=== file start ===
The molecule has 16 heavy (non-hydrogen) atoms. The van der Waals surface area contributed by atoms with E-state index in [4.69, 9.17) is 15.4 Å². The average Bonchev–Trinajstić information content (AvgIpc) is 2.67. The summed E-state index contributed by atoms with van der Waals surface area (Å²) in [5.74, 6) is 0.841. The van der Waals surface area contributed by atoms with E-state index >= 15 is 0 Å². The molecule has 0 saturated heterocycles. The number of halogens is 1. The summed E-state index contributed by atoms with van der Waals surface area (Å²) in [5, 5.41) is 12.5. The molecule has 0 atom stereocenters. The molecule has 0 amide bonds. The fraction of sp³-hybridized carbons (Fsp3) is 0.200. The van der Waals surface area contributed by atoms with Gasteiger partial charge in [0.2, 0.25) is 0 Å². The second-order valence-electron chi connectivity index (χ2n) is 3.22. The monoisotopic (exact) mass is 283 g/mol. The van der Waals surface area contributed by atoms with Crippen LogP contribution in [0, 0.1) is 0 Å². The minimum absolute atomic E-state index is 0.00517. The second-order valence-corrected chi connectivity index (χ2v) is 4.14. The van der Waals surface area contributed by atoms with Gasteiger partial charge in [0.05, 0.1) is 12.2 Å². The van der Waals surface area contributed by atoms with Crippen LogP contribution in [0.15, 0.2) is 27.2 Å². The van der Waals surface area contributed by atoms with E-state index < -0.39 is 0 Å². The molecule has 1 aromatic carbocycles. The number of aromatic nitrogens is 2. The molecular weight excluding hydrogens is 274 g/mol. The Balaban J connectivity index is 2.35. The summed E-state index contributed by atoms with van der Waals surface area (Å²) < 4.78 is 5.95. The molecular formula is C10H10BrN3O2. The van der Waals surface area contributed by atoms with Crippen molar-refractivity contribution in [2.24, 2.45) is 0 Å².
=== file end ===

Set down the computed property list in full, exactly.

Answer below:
The molecule has 16 heavy (non-hydrogen) atoms. The van der Waals surface area contributed by atoms with E-state index in [4.69, 9.17) is 15.4 Å². The average Bonchev–Trinajstić information content (AvgIpc) is 2.67. The summed E-state index contributed by atoms with van der Waals surface area (Å²) in [5.74, 6) is 0.841. The van der Waals surface area contributed by atoms with E-state index >= 15 is 0 Å². The molecule has 0 saturated heterocycles. The number of halogens is 1. The summed E-state index contributed by atoms with van der Waals surface area (Å²) in [5, 5.41) is 12.5. The molecule has 0 atom stereocenters. The molecule has 0 amide bonds. The fraction of sp³-hybridized carbons (Fsp3) is 0.200. The van der Waals surface area contributed by atoms with Gasteiger partial charge in [0.2, 0.25) is 0 Å². The second-order valence-electron chi connectivity index (χ2n) is 3.22. The monoisotopic (exact) mass is 283 g/mol. The van der Waals surface area contributed by atoms with Crippen LogP contribution in [0, 0.1) is 0 Å². The minimum absolute atomic E-state index is 0.00517. The second-order valence-corrected chi connectivity index (χ2v) is 4.14. The van der Waals surface area contributed by atoms with Gasteiger partial charge in [0.05, 0.1) is 12.2 Å². The van der Waals surface area contributed by atoms with Crippen LogP contribution in [0.15, 0.2) is 27.2 Å². The van der Waals surface area contributed by atoms with E-state index < -0.39 is 0 Å². The molecule has 1 aromatic carbocycles. The number of aromatic nitrogens is 2. The molecular weight excluding hydrogens is 274 g/mol. The Balaban J connectivity index is 2.35. The summed E-state index contributed by atoms with van der Waals surface area (Å²) < 4.78 is 5.95. The molecular formula is C10H10BrN3O2. The van der Waals surface area contributed by atoms with Crippen molar-refractivity contribution in [2.24, 2.45) is 0 Å².